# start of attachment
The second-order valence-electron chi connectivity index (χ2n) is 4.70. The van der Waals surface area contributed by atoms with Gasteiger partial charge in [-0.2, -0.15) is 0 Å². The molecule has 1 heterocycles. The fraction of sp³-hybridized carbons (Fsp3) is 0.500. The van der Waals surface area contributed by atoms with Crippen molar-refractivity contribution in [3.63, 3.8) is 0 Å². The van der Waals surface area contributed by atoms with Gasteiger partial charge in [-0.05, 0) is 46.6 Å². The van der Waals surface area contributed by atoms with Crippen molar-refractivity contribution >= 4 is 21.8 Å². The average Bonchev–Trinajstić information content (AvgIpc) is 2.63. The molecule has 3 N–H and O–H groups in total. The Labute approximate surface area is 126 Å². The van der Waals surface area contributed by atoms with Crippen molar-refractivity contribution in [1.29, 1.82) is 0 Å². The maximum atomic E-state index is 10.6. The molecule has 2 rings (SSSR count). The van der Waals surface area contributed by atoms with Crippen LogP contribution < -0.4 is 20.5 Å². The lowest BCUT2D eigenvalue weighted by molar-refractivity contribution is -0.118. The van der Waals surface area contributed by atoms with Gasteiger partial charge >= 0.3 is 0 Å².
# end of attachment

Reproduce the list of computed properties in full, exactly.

The second-order valence-electron chi connectivity index (χ2n) is 4.70. The van der Waals surface area contributed by atoms with Gasteiger partial charge in [-0.2, -0.15) is 0 Å². The molecule has 1 heterocycles. The fraction of sp³-hybridized carbons (Fsp3) is 0.500. The van der Waals surface area contributed by atoms with Crippen molar-refractivity contribution in [3.63, 3.8) is 0 Å². The van der Waals surface area contributed by atoms with Gasteiger partial charge in [-0.05, 0) is 46.6 Å². The van der Waals surface area contributed by atoms with Crippen molar-refractivity contribution >= 4 is 21.8 Å². The average Bonchev–Trinajstić information content (AvgIpc) is 2.63. The molecule has 3 N–H and O–H groups in total. The Labute approximate surface area is 126 Å². The van der Waals surface area contributed by atoms with Crippen molar-refractivity contribution in [1.29, 1.82) is 0 Å². The maximum atomic E-state index is 10.6. The molecule has 2 rings (SSSR count). The van der Waals surface area contributed by atoms with Crippen LogP contribution < -0.4 is 20.5 Å². The lowest BCUT2D eigenvalue weighted by molar-refractivity contribution is -0.118. The van der Waals surface area contributed by atoms with Gasteiger partial charge >= 0.3 is 0 Å².